Hong Kong Tenants Cautious On Expanding Office Footprint
HONG KONG – A survey of 321 tenants by Colliers show that office occupants from different sectors from banks to manufacturers have adopted a cautious stance in regards to expanding their existing property footprint in the city, further dealing a blow to Hong Kong’s beleaguered commercial property market, reported Bloomberg on Thursday (7 September, SGT).
Specifically, tenants in the shipping and manufacturing industries are most likely to reduce their office space over the next two years because of heightened trade frictions and muted global demand. In the finance and insurance sector, around 50 percent of the respondents intend to retain their office footprint in the same period.
Among the sectors, only the information technology industry is the outlier, with the majority of respondents from this sector expecting to increase their office footprint in the next two years.
The main driver why companies plan to downsize their office space is no longer the work from home trend that arose during the COVID pandemic. Instead, businesses are motivated by managing costs, adapting to slowing business demand, and exiting out of Hong Kong.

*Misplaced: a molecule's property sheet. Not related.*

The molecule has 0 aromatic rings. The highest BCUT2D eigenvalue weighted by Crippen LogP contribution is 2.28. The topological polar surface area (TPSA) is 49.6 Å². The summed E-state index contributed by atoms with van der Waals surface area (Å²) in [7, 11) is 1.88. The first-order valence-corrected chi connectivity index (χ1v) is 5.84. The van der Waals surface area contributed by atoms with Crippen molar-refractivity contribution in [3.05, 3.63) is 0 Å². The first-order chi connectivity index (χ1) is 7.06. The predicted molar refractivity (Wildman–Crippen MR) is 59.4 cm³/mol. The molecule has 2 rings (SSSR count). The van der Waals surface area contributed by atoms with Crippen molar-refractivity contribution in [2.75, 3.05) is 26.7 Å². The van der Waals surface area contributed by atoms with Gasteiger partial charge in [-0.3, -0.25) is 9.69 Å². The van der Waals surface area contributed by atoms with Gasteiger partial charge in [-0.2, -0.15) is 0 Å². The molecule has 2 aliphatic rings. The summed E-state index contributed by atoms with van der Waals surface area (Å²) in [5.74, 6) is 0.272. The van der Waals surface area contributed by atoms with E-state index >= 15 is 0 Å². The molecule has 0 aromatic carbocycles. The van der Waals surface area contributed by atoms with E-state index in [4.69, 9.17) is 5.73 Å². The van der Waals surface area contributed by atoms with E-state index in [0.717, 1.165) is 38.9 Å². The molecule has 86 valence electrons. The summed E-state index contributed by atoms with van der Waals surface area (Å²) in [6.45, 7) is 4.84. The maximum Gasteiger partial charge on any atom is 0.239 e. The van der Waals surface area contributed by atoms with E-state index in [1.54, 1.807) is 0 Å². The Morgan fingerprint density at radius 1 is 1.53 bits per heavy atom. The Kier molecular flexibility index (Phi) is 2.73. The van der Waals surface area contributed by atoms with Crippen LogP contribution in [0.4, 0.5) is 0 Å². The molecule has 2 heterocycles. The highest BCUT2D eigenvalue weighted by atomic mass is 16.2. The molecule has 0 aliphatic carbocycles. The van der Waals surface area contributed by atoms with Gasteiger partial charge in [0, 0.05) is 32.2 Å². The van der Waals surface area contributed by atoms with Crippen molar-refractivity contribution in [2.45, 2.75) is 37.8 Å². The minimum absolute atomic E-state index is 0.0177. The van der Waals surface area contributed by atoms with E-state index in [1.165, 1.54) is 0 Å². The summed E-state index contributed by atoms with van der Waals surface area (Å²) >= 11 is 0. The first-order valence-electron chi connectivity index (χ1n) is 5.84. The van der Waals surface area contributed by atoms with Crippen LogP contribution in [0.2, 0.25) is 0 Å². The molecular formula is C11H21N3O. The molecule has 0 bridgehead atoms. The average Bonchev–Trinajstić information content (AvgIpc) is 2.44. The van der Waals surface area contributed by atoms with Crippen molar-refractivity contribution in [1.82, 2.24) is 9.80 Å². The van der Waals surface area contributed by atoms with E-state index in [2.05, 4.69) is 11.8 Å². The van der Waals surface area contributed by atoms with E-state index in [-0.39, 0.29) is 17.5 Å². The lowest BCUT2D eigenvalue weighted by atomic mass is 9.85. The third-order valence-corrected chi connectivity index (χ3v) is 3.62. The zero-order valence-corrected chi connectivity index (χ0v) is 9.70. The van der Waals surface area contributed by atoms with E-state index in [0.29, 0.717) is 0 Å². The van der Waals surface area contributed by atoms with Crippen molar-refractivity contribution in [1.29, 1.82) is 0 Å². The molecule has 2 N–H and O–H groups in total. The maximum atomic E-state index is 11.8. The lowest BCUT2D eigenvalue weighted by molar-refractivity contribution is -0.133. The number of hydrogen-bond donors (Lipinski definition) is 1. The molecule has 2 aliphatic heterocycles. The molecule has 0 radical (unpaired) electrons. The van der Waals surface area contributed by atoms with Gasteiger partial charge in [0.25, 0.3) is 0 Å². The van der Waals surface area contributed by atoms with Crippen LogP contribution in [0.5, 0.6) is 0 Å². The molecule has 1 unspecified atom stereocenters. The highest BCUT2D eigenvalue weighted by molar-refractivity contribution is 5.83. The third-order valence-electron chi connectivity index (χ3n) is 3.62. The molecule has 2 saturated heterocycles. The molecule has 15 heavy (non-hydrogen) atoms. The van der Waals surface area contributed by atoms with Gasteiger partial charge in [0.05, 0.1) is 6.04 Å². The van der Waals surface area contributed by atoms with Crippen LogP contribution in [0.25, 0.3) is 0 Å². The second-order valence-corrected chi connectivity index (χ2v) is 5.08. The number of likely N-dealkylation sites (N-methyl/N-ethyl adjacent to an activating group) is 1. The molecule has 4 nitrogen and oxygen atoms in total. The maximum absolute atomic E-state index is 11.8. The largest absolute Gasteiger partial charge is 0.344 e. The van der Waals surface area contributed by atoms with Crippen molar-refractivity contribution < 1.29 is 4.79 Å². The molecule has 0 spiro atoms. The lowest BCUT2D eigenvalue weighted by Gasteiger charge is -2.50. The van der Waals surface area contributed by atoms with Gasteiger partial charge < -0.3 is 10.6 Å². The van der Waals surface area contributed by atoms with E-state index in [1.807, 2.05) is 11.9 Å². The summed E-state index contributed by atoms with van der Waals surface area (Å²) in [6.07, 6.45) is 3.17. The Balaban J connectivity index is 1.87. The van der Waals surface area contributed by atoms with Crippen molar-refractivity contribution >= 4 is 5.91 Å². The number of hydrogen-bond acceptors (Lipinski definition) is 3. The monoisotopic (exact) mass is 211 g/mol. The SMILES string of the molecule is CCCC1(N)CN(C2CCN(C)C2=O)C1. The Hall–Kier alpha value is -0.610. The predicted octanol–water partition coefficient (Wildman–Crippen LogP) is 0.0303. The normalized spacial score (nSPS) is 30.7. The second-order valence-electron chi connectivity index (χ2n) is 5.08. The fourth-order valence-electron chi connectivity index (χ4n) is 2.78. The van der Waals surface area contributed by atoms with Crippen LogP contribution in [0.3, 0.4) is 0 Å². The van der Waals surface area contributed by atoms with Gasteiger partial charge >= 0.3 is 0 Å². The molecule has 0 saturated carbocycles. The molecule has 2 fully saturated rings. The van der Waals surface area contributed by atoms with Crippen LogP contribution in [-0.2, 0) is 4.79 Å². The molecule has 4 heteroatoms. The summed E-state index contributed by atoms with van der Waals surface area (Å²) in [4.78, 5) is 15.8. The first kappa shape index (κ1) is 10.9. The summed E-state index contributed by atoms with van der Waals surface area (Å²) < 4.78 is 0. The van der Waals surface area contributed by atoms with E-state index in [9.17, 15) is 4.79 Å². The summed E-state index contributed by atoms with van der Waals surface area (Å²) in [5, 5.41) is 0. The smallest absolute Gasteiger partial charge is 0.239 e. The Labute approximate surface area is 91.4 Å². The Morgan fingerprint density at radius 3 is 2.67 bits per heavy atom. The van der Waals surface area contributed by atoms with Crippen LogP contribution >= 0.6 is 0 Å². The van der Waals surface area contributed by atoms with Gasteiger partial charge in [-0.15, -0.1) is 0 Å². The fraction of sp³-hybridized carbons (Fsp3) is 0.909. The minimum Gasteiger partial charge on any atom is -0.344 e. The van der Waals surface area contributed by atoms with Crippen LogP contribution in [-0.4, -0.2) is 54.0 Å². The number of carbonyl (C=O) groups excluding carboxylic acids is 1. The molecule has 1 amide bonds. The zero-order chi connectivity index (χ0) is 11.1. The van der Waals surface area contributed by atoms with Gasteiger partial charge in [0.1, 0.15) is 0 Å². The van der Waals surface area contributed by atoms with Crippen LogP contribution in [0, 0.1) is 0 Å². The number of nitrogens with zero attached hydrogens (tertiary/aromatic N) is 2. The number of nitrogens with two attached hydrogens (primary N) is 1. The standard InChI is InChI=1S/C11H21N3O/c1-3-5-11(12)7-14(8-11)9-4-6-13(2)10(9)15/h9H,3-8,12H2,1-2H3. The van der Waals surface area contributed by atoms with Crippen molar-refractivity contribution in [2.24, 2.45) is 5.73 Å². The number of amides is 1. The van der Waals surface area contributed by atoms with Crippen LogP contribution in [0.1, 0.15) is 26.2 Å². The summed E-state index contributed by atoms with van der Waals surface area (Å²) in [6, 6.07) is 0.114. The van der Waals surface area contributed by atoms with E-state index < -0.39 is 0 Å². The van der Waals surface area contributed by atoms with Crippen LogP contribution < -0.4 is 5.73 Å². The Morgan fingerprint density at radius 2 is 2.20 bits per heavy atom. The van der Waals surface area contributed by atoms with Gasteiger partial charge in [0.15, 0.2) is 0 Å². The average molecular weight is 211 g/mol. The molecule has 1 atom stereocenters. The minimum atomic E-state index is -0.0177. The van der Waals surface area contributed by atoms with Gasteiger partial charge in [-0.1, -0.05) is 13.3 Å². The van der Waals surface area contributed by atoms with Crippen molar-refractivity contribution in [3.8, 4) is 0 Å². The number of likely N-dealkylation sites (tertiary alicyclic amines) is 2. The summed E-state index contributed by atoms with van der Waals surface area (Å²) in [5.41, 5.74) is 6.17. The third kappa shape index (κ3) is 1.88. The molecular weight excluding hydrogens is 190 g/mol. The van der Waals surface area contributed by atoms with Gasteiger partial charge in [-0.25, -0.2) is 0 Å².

The results of the research should compel office landlords in districts containing IT and financial companies to “approach and capture these occupiers early,” urged Fiona Ngan, Colliers Hong Kong’s Head of office services.
“Landlords should also be flexible when it comes to rental levels, considering that cost saving is the major concern in this competitive market,” she added.
Meanwhile, Bloomberg reported on Thursday evening that Sun Hung Kai Properties, the biggest real estate developer in Hong Kong, saw a 17 percent fall in full-year profit as the Chinese territory’s property market continues to face difficulties amid interest rate hikes.
In particular, Sun Hung Kai Properties was impacted by Hong Kong’s sluggish office market as the city’s office vacancy level reached an all-time high as businesses slash costs and office stock rises.
“A number of factors such as an uncertain global economic outlook may affect the pace of economic recovery in Hong Kong,” explained the real estate developer.
Looking ahead, CBRE expects office rents in Hong Kong to drop by up to 5 percent for the whole of 2023.